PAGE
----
Fall enrollment of incoming freshman students for Fall 2016:
Males: 657; Females: 870; Total: 1,527
Fall enrollment of incoming freshman students for Fall 2017:
Males: 575; Females: 633; Total: 1,206
The annual percentage of change represents a decline or increase in the population of male and female incoming freshmen students.
In the 2016 Fall semester, the male population experienced a decline of 7.2 percent and the female population experienced an increase of 5.2 percent.
In the 2017 Fall semester, the male population experienced a decrease of 12.5 percent and the female population experienced a decrease of 27.2 percent.
“From Fall 2015 to Fall 2016, we went up five percent in our female new incoming freshmen,”
Miner said. “So, that adds to the significance of the decline in female students.”
He said the decline in female incoming freshmen is “something that we are looking at, but it is an anomaly and it is a one-year significant change that we need to monitor and see if it’s continuing to happen, and then, if need be determine why it’s happening.”
Mine said that his department is “monitoring our applications across the board, not just by gender, but (also) by academic program – everything.”
He added that this abrupt change in female freshman enrollment needs to be identified as either a one time change or the onset of a new trend in enrollment at WIU.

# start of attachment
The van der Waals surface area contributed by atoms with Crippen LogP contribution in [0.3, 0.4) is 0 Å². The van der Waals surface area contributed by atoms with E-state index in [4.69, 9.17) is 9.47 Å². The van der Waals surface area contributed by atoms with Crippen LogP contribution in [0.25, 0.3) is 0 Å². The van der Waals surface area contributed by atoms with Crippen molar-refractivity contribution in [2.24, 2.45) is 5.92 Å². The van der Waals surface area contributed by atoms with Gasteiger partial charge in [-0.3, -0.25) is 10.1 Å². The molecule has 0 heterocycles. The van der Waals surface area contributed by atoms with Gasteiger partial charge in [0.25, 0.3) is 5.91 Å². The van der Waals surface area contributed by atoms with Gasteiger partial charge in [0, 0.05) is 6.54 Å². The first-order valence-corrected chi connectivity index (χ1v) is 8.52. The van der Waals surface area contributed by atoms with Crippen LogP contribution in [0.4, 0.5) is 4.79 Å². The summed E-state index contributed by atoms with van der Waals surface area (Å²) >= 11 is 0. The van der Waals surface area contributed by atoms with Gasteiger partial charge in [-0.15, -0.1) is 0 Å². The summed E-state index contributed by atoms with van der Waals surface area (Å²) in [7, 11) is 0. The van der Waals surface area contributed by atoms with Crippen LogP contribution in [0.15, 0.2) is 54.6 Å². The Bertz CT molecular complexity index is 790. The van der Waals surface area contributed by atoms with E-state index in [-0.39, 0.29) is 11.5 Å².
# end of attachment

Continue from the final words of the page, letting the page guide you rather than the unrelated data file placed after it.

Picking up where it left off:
But making changes in how students are recruited and retained or changes to academic programs that women are interested in, such as nursing and teacher education, Miner said, “would not give us direction; we wouldn’t know how to strategically address it unless we identified this is a trend.”
“And when it comes to recruitment of freshmen students” Miner said, “we recruit all students. We provide all students, male and female — doesn’t matter where they are from; their background – we recruit them all the same. We gather the interests they have in an academic program, size of the institution, location, our value proposition and we provide them that information to make them able to make a decision on their college choice.”

Reach Christopher Ginn by email at

Dip in number of female freshmen